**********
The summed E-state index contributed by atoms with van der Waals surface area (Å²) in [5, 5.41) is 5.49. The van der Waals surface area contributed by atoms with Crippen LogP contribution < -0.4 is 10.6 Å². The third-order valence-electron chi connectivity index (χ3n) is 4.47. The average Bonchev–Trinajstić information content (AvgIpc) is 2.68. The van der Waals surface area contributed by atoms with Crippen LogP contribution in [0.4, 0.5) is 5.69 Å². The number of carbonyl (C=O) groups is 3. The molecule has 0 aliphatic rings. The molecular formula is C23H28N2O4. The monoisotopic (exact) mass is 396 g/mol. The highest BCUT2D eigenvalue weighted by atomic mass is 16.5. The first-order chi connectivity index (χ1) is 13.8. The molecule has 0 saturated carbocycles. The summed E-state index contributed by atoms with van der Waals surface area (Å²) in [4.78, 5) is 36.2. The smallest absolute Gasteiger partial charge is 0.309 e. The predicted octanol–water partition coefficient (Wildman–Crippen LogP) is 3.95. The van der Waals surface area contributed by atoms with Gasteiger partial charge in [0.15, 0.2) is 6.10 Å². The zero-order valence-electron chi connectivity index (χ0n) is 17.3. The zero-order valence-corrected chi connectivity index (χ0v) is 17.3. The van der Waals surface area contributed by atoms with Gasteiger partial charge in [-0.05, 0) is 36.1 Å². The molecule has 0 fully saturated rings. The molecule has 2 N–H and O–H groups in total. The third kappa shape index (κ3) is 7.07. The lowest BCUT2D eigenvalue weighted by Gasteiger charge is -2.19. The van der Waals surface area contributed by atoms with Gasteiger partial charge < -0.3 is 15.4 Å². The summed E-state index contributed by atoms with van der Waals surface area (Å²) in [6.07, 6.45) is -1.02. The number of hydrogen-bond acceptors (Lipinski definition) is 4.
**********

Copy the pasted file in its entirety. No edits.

The summed E-state index contributed by atoms with van der Waals surface area (Å²) in [5, 5.41) is 5.49. The van der Waals surface area contributed by atoms with Crippen LogP contribution < -0.4 is 10.6 Å². The third-order valence-electron chi connectivity index (χ3n) is 4.47. The average Bonchev–Trinajstić information content (AvgIpc) is 2.68. The van der Waals surface area contributed by atoms with Crippen LogP contribution in [0.4, 0.5) is 5.69 Å². The number of carbonyl (C=O) groups is 3. The molecule has 0 aliphatic rings. The molecular formula is C23H28N2O4. The monoisotopic (exact) mass is 396 g/mol. The highest BCUT2D eigenvalue weighted by atomic mass is 16.5. The first-order chi connectivity index (χ1) is 13.8. The molecule has 0 saturated carbocycles. The summed E-state index contributed by atoms with van der Waals surface area (Å²) in [4.78, 5) is 36.2. The smallest absolute Gasteiger partial charge is 0.309 e. The predicted octanol–water partition coefficient (Wildman–Crippen LogP) is 3.95. The van der Waals surface area contributed by atoms with Gasteiger partial charge in [0.15, 0.2) is 6.10 Å². The zero-order valence-electron chi connectivity index (χ0n) is 17.3. The zero-order valence-corrected chi connectivity index (χ0v) is 17.3. The van der Waals surface area contributed by atoms with Gasteiger partial charge in [-0.05, 0) is 36.1 Å². The molecule has 0 fully saturated rings. The molecule has 2 N–H and O–H groups in total. The third kappa shape index (κ3) is 7.07. The lowest BCUT2D eigenvalue weighted by Gasteiger charge is -2.19. The van der Waals surface area contributed by atoms with Gasteiger partial charge < -0.3 is 15.4 Å². The summed E-state index contributed by atoms with van der Waals surface area (Å²) in [6.07, 6.45) is -1.02. The number of hydrogen-bond acceptors (Lipinski definition) is 4.